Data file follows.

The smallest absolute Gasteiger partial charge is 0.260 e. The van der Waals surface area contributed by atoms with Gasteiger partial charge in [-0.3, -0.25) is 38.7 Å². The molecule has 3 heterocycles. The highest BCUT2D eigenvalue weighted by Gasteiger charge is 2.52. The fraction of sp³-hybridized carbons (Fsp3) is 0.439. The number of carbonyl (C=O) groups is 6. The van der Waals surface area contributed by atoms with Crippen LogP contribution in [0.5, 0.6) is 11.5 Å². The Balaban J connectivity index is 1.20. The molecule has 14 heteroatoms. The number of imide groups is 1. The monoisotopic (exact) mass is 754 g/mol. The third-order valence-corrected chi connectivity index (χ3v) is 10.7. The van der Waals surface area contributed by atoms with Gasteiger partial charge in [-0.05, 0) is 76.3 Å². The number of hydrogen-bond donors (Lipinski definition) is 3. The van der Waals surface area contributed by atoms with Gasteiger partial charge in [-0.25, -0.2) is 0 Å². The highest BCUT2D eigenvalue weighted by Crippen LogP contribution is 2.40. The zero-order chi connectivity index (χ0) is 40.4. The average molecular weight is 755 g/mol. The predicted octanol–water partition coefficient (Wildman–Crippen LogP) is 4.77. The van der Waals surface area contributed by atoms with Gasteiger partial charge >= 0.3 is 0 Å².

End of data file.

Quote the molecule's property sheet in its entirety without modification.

The smallest absolute Gasteiger partial charge is 0.260 e. The van der Waals surface area contributed by atoms with Gasteiger partial charge in [-0.3, -0.25) is 38.7 Å². The molecule has 3 heterocycles. The highest BCUT2D eigenvalue weighted by Gasteiger charge is 2.52. The fraction of sp³-hybridized carbons (Fsp3) is 0.439. The number of carbonyl (C=O) groups is 6. The van der Waals surface area contributed by atoms with Crippen LogP contribution in [0.5, 0.6) is 11.5 Å². The Balaban J connectivity index is 1.20. The molecule has 14 heteroatoms. The number of imide groups is 1. The monoisotopic (exact) mass is 754 g/mol. The third-order valence-corrected chi connectivity index (χ3v) is 10.7. The van der Waals surface area contributed by atoms with Gasteiger partial charge in [-0.05, 0) is 76.3 Å². The number of hydrogen-bond donors (Lipinski definition) is 3. The van der Waals surface area contributed by atoms with Gasteiger partial charge in [-0.25, -0.2) is 0 Å². The highest BCUT2D eigenvalue weighted by Crippen LogP contribution is 2.40. The zero-order chi connectivity index (χ0) is 40.4. The average molecular weight is 755 g/mol. The predicted octanol–water partition coefficient (Wildman–Crippen LogP) is 4.77. The van der Waals surface area contributed by atoms with Gasteiger partial charge >= 0.3 is 0 Å².